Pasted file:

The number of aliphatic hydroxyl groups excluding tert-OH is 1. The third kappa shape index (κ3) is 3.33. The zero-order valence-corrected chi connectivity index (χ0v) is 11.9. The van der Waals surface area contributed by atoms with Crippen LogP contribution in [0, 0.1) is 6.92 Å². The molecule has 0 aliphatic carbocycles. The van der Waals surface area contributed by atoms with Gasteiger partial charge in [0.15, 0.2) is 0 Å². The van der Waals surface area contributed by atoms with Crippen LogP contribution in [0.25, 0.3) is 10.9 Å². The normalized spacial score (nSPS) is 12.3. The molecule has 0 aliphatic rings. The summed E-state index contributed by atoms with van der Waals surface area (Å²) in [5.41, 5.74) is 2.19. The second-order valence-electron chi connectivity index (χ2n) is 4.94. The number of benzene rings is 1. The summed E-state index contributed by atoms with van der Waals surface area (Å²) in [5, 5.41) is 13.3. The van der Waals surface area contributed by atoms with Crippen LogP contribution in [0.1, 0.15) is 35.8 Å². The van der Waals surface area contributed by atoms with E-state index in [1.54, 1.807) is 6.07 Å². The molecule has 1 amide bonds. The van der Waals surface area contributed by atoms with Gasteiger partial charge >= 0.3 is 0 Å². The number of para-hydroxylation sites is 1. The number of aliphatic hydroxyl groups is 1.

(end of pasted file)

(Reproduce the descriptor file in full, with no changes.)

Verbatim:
The number of aliphatic hydroxyl groups excluding tert-OH is 1. The third kappa shape index (κ3) is 3.33. The zero-order valence-corrected chi connectivity index (χ0v) is 11.9. The van der Waals surface area contributed by atoms with Crippen LogP contribution in [0, 0.1) is 6.92 Å². The molecule has 0 aliphatic carbocycles. The van der Waals surface area contributed by atoms with Gasteiger partial charge in [0.15, 0.2) is 0 Å². The van der Waals surface area contributed by atoms with Crippen LogP contribution in [0.25, 0.3) is 10.9 Å². The normalized spacial score (nSPS) is 12.3. The molecule has 0 aliphatic rings. The summed E-state index contributed by atoms with van der Waals surface area (Å²) in [5.41, 5.74) is 2.19. The second-order valence-electron chi connectivity index (χ2n) is 4.94. The number of benzene rings is 1. The summed E-state index contributed by atoms with van der Waals surface area (Å²) in [5, 5.41) is 13.3. The van der Waals surface area contributed by atoms with Crippen LogP contribution in [0.1, 0.15) is 35.8 Å². The van der Waals surface area contributed by atoms with E-state index in [1.54, 1.807) is 6.07 Å². The molecule has 1 amide bonds. The van der Waals surface area contributed by atoms with Gasteiger partial charge >= 0.3 is 0 Å². The number of para-hydroxylation sites is 1. The number of aliphatic hydroxyl groups is 1.